Artichoke — Survival Techniques

Artichoke sprouting from root (year 3)
Artichoke sprouting from root (year 3)

Most gardening books say that artichokes cannot be grown in the low desert of the southwestern United States.

As summer air temperatures routinely surpass 110 degrees, the hot soil can rise to around 150.

Being a curious person, I tried transplanting one specimen anyway, from a 3” pot, into one of my rows at the onset of fall. It grew miraculously fast! Then the hot summer came and it died. I removed it from my garden—a failed experiment.

Several years later, I visited a friend and fellow gardener. I asked, “Can you show me the plants in your backyard raised beds?”

“Sure, but there’s not much out there now that the summer has gotten so hot.”

Artichoke in flower (year 1)
Artichoke in flower (year 1)

I walked past a big plant covered with dead leaves and stems. “Oh, you tried growing artichoke, too,” I said. “It doesn’t grow here.”

“It’s not dead, just dormant. That’s how it escapes the summer heat. It will grow again in the fall.”

Fireworks went off in my head. Did I remove an artichoke from my garden that was merely dormant?

As soon as the weather cooled, I transplanted another small artichoke into my garden. Once again, it grew like a weed, healthy and bushy—but what would happen when summer came?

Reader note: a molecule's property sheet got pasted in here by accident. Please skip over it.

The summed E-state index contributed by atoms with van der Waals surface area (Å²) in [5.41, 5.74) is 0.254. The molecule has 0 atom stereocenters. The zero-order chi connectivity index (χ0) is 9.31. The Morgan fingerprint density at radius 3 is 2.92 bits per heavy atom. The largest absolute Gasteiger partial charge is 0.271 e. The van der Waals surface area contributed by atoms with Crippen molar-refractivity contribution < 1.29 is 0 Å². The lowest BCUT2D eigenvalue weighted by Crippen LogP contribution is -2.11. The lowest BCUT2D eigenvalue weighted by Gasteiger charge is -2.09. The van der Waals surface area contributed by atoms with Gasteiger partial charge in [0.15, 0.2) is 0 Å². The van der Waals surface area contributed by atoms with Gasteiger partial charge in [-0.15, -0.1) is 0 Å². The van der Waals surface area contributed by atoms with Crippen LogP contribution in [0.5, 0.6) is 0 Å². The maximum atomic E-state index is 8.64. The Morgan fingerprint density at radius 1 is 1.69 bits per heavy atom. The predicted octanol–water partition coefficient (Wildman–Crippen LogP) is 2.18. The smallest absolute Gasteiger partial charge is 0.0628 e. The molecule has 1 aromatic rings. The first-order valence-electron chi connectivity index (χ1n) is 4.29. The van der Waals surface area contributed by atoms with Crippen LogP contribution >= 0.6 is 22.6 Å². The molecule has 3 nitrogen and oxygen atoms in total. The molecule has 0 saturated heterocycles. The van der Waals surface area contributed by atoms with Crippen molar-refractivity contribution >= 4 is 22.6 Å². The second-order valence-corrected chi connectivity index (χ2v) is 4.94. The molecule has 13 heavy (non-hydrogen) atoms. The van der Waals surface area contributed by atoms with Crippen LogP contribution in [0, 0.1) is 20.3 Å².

Artichoke (year 1)
Artichoke (year 1)

All too soon, the demon weather arrived. The record highs for this area are in the 120’s with low humidity—a bad duo for plants. And yet, my artichoke remained lush and green throughout the first summer. It never went dormant. Perhaps it was because a nearby mesquite tree leaned protectively over it — a good companion to have in the hot Arizona summer.

As seasons passed, my experiment continued to thrive, until the second summer presented itself. Then my artichoke did something that surprised me. It died.

Artichoke (year 2)
Artichoke (year 2)

But this time, I left the dead, crisp stems and leaves in the garden.

All throughout the hot summer, I crossed my fingers and whispered secret hopes for the little guy. Family and friends sometimes visited, asking for a garden tour. “What’s that dead thing?” they asked.

“It’s an artichoke. I’m hoping it comes back to life.”

Their eyes met mine with disbelief. I almost heard them thinking, “Right!” But they didn’t want to comment aloud for fear of hurting my feelings.

Now it’s fall. The second summer has passed and cool breezes grace my garden. Will my little experiment wake up?

Sprout amongst dead leaves (year 3)
Sprout amongst dead leaves (year 3)

Today, I walk through the rows and spy small green leaves peeking out between dry dead stems. My heart races! I carefully remove the spiky debris to reveal sprouts coming from the root of my artichoke.

How wonderful is nature, allowing plants to sense their environment and choose those mechanisms that will help them survive!

I grab the shovel and gather some compost, arranging it gently around the sprouts. A big smile covers my face.

Artichokes ‘do’ grow in Arizona.

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